What would he find written in his mother's words? The pencil drawing of her and Johnny indeed told of a young woman that Johnny was not familiar with; maybe this would not be the dreaded task he'd been expecting. He took the book, went down the back stairs and onto the patio where the light filtered from inside the great room was enough to read by. Settling in a chair but first gazing up at the Heavens, Johnny steeled himself for what may be a mistake. Taking a deep breath, he opened the book and began to read.

The first entry was dated May 3. I cannot believe my eyes! I am here at Lancer with my new husband, and I am expecting a baby! Oh, how happy I am. I will begin to make baby clothes for the niño; I hope it will be a boy!

Johnny read another passage, relieved that it was starting relatively painless.

May 5- I am sewing for the niño. A boy would make me so happy- a son to take care of me in my old age!

May 23- I do not feel so well today. I think I will rest. I do not want to do anything.

May 31- I am still sick. Every day I feel worse.

June 7- I am feeling better. But I am getting bored. There is nothing to do here but work. Maybe I will buy the niño clothes instead of making them. It is too hard to do.

Most of Maria's writings began with 'I'. Was this a sign of what was to come? Many of the entries Johnny skipped over and later would go back to read them, each one, closely. He paused as he heard Scott and Murdoch sharing a laugh in the great room reading more of Bunny’s stories. Apparently, Catherine had brought a cake over to the Pastor, and as she served him a piece as they sat on the front porch, a bee landed on the forkful that he was putting into his mouth. He was stung on the lip and couldn't speak for a week as his tongue swelled to the size of a small potato! The Pastor politely refused anything that Catherine made after the incident. Johnny smiled a bit, feeling happy for Scott as he listened to their laughter as they envisioned poor Catherine’s complete embarrassment.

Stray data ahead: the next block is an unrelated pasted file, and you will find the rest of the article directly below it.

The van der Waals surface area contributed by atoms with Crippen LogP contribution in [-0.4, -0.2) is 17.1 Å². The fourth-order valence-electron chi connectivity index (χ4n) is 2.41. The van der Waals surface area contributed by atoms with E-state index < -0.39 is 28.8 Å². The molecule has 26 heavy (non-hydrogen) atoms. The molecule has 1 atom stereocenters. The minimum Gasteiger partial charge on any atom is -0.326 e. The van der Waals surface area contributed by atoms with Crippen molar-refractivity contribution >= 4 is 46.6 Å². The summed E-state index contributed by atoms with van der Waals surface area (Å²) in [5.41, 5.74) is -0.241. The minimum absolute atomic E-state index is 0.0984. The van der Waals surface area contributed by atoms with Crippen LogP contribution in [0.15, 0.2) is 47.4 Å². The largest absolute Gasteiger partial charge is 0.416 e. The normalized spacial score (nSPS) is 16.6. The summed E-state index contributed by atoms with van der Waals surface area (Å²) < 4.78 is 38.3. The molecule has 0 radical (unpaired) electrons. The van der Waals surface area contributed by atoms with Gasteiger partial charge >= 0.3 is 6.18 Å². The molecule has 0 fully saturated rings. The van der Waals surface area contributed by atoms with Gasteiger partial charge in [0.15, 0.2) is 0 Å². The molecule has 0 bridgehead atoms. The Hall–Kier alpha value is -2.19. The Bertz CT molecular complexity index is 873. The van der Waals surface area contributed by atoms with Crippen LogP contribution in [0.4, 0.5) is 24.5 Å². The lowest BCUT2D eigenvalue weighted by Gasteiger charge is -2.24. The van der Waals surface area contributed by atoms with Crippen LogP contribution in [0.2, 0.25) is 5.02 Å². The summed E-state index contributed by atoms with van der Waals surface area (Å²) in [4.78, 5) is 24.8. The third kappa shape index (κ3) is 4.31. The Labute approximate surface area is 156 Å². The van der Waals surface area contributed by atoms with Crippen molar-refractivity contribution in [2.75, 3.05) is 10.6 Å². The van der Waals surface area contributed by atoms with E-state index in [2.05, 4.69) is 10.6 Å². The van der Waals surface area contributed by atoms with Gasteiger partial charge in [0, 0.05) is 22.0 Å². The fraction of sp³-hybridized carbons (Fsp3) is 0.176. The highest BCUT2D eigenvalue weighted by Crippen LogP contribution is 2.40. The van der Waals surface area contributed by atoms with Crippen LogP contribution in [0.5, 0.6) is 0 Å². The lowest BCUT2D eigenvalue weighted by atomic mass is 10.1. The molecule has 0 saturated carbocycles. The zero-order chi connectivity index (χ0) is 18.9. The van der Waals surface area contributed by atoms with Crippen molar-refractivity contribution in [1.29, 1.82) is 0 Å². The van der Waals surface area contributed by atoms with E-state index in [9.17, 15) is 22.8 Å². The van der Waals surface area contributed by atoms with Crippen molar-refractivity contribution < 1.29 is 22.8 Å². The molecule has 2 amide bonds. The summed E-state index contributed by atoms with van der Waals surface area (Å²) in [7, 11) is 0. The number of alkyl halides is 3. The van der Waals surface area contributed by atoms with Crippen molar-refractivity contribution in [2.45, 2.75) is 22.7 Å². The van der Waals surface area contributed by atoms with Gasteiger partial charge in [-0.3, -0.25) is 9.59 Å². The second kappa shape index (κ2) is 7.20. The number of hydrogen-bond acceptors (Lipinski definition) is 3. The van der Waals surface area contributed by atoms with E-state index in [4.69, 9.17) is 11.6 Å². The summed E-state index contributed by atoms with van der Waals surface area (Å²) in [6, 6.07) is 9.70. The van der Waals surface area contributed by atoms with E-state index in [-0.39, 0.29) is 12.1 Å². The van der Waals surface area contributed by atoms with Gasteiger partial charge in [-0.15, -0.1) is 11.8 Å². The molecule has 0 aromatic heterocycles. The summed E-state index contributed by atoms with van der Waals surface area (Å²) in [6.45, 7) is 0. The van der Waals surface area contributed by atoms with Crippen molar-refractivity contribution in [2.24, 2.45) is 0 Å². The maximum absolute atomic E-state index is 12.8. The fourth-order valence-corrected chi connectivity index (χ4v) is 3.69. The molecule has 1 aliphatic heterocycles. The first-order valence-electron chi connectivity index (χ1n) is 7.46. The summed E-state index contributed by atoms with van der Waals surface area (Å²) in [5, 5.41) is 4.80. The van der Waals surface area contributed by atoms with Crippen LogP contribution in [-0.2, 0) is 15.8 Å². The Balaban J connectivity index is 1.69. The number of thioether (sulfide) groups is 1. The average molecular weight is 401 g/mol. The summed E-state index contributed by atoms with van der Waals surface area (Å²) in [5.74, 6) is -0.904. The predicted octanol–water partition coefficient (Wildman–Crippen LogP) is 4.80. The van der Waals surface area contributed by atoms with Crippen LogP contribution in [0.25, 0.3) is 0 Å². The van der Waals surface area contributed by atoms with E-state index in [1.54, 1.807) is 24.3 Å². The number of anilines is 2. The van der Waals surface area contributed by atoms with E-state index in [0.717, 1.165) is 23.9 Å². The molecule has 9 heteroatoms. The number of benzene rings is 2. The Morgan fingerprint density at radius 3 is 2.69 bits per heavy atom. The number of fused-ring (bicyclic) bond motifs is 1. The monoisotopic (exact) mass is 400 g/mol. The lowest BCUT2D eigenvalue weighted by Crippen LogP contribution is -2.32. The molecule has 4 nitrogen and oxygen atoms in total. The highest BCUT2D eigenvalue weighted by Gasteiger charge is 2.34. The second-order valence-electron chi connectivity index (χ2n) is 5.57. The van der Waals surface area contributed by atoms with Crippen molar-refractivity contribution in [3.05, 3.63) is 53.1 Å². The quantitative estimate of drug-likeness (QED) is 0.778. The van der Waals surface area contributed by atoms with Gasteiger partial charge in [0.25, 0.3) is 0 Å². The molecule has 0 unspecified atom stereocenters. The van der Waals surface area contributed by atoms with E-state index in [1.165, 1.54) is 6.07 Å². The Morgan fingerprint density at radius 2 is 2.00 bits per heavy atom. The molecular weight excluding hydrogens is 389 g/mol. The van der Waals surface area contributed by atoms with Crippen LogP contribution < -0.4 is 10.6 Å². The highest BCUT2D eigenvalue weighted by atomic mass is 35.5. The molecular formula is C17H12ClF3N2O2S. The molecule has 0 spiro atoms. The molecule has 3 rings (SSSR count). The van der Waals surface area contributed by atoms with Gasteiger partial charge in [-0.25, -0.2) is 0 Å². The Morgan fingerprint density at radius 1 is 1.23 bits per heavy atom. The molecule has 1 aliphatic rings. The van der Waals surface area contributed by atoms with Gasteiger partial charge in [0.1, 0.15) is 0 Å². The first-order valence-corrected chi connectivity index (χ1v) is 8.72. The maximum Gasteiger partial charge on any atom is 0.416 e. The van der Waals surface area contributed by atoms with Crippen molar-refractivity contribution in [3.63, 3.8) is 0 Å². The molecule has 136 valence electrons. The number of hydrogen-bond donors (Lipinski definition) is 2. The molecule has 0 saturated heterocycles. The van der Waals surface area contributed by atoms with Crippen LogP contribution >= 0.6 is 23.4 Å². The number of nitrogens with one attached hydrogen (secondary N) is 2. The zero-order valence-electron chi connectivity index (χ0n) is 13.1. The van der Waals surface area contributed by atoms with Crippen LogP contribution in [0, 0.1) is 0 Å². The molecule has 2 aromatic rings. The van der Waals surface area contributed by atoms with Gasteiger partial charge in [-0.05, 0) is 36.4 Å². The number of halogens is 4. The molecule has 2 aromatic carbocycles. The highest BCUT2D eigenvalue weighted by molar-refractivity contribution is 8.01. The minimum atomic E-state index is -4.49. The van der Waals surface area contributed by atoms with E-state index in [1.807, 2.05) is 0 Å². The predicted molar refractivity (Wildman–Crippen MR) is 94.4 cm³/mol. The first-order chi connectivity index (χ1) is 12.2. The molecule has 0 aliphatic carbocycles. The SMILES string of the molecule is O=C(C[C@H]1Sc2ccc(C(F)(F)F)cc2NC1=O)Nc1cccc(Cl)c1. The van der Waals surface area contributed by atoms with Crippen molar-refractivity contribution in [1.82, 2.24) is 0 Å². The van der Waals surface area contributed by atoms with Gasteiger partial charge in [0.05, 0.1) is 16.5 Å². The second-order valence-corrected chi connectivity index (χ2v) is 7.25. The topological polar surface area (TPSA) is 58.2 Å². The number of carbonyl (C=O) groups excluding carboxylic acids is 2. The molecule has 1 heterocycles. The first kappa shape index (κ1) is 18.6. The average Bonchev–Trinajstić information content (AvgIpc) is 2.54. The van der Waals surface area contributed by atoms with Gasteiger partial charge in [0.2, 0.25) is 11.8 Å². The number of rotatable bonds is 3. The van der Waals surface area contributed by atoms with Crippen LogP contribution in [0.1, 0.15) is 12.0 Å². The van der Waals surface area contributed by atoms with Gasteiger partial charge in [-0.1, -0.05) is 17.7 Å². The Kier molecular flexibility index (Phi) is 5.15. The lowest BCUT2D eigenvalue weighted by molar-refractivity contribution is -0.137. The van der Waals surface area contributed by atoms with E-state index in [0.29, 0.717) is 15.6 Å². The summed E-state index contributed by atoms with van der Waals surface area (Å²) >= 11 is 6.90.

Focusing on his book again, he skimmed ahead, and an entry caught his eye.

Nov 2- The niño is moving all of the time. He is very strong, and I think he will go on to do great things. I cannot wait to hold him in my arms.

Nov 20- I cannot sleep. The niño is restless and is kicking again. I hope he is born early. It is very hard carrying him. I am so tired.

Dec 9- I am so very tired! This niño is trying to get out! He is so active. I think he is running already! I feel like a melon, will I ever be pretty again?

Dec23- He is here! A boy! I am so happy! I will hold him all night, hold him close and he will know how much I love him!

Johnny reread this entry. Maria was happy and was a good mother, at first. She seemed to enjoy taking her beautiful baby out to play, take him to see the horses that he loved to be around, waving his little arms trying to get to them. There were entries about Murdoch taking Johnny for rides on the horse and the niño crying when it was time to go in the hacienda. Another entry caught his eye. Johnny was three months shy of his second birthday.

Sept 23- Juanito sick with fever. Murdoch is tending to him. I can’t do it anymore. I don’t want to do it anymore….

Oct7- I want to dress up and go into town! I want time for myself. Murdoch doesn’t understand. I want to have fun again! I am tired of ranch life. I want parties and music!

The last entry in the journal was written one week after Johnny turned two. It was three days after Christmas.

Dec 28- I met a man today…

And that’s where Johnny stopped reading. He knew that two days later, Murdoch woke to find Maria gone and had taken him with her. Thinking about what he'd learned he could tell her mental state had been questionable, even erratic at times. Maybe he wouldn’t read the whole journal. But she did appear to be happy after Johnny had been born, for a while anyway. And that was a comfort.

The door opened as Johnny sat still holding his mother's book. Murdoch took the chair beside his son and looked into Johnny’s face but couldn’t read anything there.

“Did you read it?” Murdoch asked softly.

Johnny sighed. “Some of it,” he responded in a whispered tone, it sounded a bit sad.

“I’m sorry, Johnny.”

Johnny turned to face his father. “Sorry for what?”

“Sorry that it wasn’t something better.”